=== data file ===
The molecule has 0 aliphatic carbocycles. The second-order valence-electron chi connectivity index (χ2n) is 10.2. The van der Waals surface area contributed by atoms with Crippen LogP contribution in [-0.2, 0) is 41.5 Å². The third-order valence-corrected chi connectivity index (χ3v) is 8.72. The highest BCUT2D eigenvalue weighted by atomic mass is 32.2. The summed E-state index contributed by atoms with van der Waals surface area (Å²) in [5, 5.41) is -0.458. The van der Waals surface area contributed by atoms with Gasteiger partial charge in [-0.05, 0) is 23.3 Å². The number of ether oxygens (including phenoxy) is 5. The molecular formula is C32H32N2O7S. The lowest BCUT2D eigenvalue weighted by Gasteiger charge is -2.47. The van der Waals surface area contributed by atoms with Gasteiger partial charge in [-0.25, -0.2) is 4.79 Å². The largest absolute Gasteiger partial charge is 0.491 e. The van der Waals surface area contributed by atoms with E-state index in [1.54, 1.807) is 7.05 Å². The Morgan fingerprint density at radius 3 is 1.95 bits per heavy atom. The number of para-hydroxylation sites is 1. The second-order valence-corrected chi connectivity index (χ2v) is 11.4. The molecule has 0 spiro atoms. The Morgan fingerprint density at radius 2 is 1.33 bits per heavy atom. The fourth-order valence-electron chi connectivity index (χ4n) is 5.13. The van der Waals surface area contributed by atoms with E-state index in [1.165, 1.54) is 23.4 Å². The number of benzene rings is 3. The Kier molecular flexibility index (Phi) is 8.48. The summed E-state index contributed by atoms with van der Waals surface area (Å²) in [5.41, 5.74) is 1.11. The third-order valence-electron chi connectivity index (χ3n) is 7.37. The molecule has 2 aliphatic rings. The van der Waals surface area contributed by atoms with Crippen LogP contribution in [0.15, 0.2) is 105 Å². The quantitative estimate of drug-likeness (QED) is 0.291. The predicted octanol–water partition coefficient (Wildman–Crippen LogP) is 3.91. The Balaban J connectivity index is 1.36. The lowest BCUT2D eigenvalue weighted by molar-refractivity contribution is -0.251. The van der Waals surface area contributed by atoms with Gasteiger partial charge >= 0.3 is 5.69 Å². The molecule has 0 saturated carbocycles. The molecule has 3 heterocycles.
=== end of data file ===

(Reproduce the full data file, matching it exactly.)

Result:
The molecule has 0 aliphatic carbocycles. The second-order valence-electron chi connectivity index (χ2n) is 10.2. The van der Waals surface area contributed by atoms with Crippen LogP contribution in [-0.2, 0) is 41.5 Å². The third-order valence-corrected chi connectivity index (χ3v) is 8.72. The highest BCUT2D eigenvalue weighted by atomic mass is 32.2. The summed E-state index contributed by atoms with van der Waals surface area (Å²) in [5, 5.41) is -0.458. The van der Waals surface area contributed by atoms with Gasteiger partial charge in [-0.05, 0) is 23.3 Å². The number of ether oxygens (including phenoxy) is 5. The molecular formula is C32H32N2O7S. The lowest BCUT2D eigenvalue weighted by Gasteiger charge is -2.47. The van der Waals surface area contributed by atoms with Gasteiger partial charge in [-0.25, -0.2) is 4.79 Å². The largest absolute Gasteiger partial charge is 0.491 e. The van der Waals surface area contributed by atoms with E-state index in [1.54, 1.807) is 7.05 Å². The Morgan fingerprint density at radius 3 is 1.95 bits per heavy atom. The number of para-hydroxylation sites is 1. The second-order valence-corrected chi connectivity index (χ2v) is 11.4. The molecule has 0 spiro atoms. The Morgan fingerprint density at radius 2 is 1.33 bits per heavy atom. The fourth-order valence-electron chi connectivity index (χ4n) is 5.13. The van der Waals surface area contributed by atoms with E-state index in [1.165, 1.54) is 23.4 Å². The number of benzene rings is 3. The Kier molecular flexibility index (Phi) is 8.48. The summed E-state index contributed by atoms with van der Waals surface area (Å²) in [5.41, 5.74) is 1.11. The third-order valence-electron chi connectivity index (χ3n) is 7.37. The molecule has 2 aliphatic rings. The van der Waals surface area contributed by atoms with Crippen LogP contribution in [0.15, 0.2) is 105 Å². The quantitative estimate of drug-likeness (QED) is 0.291. The predicted octanol–water partition coefficient (Wildman–Crippen LogP) is 3.91. The Balaban J connectivity index is 1.36. The lowest BCUT2D eigenvalue weighted by molar-refractivity contribution is -0.251. The van der Waals surface area contributed by atoms with Gasteiger partial charge >= 0.3 is 5.69 Å². The molecule has 0 saturated carbocycles. The molecule has 3 heterocycles.